Allison Wolf wrote an interesting piece on how to become a rainmaker as a young woman lawyer, even if you don’t view yourself as the conventional rainmaker. Wolf describes the stereotypical rainmaker as an extroverted man who “likes to talk” and is “a bit egotistical but keeps it in check” and "always out and about networking, attending events, and talking business.” Women who consider themselves for a rainmaking role, Wolf asserts, “determine ‘that’s not me’” based on the following reflections: “I’m not a grandstander.” “I don’t like to talk about my achievements.” “I don’t like networking events; I never know…

read more

cgrant

Interviews: Do men and women have different experiences?

Some people think that women and men are treated differently during interviews. In an attempt to discover these differences, I asked one married man and one married woman to describe their 2L summer interview experiences. As a small sampling, their responses are not meant to draw any widespread conclusions, but merely serve as a starting place to reflect.[More after the jump] Both interviewees applied to top firms, mostly large ones in the New York metro area. The man did not care whether or not his responses remained anonymous, however, the woman did. Ultimately, the woman felt as if she had…

read more

cgrant

Choosing a Law School

Law school is as much about receiving an education as it is about networking and making connections, both in the intellectual and in the career-building sense. Going to a brand-named law school will open doors by name alone. However, are these doors, traditionally ones that open and close for men on men’s terms (see any number of writings about the glass ceiling or pink ghetto), the doors that women want to travel through? In my own law school application process, I visited about ten schools prior to applying (ranging from top tier to bottom tier). Those visits inspired me to…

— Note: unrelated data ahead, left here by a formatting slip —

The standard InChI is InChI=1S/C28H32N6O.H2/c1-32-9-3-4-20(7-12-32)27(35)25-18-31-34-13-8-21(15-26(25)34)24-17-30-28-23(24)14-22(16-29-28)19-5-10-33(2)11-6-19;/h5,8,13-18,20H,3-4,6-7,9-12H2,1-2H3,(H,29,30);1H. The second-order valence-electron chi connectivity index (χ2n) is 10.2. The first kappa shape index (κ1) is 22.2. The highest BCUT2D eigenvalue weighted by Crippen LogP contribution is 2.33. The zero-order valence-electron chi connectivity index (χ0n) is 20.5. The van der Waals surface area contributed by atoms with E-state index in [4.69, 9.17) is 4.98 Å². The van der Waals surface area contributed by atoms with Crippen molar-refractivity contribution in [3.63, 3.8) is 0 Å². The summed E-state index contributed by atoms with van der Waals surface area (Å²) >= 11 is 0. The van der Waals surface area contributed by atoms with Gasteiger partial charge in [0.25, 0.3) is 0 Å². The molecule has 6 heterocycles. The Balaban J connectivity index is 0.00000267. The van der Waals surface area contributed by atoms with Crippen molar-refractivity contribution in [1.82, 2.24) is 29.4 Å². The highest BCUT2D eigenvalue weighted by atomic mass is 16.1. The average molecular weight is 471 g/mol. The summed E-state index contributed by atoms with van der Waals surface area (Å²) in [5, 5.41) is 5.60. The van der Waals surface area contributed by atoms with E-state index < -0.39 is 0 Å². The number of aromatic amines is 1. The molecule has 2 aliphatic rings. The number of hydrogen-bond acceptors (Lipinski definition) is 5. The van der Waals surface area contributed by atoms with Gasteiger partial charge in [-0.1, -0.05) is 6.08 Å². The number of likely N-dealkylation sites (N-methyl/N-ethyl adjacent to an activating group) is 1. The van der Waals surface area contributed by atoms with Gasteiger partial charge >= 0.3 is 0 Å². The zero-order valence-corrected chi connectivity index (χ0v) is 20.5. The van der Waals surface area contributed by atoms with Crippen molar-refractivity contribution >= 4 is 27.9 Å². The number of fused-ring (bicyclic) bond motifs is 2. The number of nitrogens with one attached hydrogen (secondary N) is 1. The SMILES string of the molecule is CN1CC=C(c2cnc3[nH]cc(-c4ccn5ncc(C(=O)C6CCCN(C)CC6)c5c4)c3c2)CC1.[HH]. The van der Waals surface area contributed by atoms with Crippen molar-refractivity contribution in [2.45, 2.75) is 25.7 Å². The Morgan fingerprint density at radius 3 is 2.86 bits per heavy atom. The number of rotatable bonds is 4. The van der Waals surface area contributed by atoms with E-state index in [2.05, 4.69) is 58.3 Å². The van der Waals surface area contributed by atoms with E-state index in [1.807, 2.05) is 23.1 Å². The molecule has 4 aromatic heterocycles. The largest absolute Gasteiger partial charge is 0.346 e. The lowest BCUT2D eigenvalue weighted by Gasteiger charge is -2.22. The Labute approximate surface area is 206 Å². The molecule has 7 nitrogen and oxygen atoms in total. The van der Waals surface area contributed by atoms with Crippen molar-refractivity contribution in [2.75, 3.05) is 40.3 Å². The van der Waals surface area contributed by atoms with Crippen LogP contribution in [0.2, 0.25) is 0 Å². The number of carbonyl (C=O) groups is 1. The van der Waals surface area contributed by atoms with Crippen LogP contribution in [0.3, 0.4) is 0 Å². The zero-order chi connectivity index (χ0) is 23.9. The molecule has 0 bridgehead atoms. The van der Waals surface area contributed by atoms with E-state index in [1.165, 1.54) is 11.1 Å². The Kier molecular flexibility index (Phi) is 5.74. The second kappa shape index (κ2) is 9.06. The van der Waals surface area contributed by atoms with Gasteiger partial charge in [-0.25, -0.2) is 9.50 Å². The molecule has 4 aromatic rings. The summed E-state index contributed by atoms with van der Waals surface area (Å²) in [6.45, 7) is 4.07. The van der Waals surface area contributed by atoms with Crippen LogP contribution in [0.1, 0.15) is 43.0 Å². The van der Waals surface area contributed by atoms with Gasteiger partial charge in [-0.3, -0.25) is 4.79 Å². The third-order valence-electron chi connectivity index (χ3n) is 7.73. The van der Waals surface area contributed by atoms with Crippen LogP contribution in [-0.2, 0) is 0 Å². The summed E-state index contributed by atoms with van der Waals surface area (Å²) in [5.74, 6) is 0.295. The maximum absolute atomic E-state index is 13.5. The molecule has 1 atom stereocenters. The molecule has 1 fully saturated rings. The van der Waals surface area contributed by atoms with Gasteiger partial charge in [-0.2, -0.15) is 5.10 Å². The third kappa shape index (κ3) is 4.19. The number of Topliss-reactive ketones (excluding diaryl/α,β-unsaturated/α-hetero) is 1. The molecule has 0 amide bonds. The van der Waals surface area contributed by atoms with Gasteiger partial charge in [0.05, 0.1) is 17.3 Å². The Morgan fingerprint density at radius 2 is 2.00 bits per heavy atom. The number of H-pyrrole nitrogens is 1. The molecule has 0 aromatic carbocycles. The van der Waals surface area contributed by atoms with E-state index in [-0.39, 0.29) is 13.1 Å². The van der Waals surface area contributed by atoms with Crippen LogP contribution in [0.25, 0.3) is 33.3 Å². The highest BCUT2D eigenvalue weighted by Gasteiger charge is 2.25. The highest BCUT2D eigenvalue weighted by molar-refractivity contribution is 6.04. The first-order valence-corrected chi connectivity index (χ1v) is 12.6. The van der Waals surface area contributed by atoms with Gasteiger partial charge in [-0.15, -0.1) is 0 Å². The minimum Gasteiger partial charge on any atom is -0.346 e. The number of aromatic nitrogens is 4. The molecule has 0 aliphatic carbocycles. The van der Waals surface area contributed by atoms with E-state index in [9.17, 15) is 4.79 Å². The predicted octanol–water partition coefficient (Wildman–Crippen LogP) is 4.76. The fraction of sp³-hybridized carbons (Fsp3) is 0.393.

read more

Anna

How to Avoid Crying at Work [Part 1 of 3]

Last week I linked to a lively discussion of crying in public. In a comment, CM asked how to prevent crying at inappropriate moments. Sintecho asked me the same thing a couple weeks back. So I've rounded up a bunch of bona fide face-savers plus a myth to debunk. From research and my all-too-personal experience, here are twelve ways to avoid tears at work. · Focus on your breathing· Take a step back· Cauterize your tear ducts· Distract yourself with pain· Use props · Let yourself get angry· Try behavioral modification· Do it for somebody else· Forge ahead· Just ignore…

read more

Ms. JD Weekly Roundup

Ms. JD Weekly Round-up: Week Ending February 15, 2008

Gender gap remains for aspiring politiciansA survey released by Kaplan Test Prep of students preparing for the LSAT finds that 52% of the men indicated they would "definitely or probably run for office," compared only 34% of the women. Commentary on this study along with quotes by Barbara Buckley, Nevada Assembly Speaker and woman lawyer, can be found here, and yet another commentary on Kaplan's study can be found here.Rainmaking for women lawyers – the best start is an early start Allison Wolf gives advice to young women lawyers on rainmaking, stating that "the way to develop business is through…

read more

‹ First  < 581 582 583 584 585 >  Last ›

Become a Member

FREE online community for women in the legal profession.

CREATE AN ACCOUNT

Newsletter

Subscribe to receive regular updates, news, and events from Ms. JD.

Connect with us

Follow or subscribe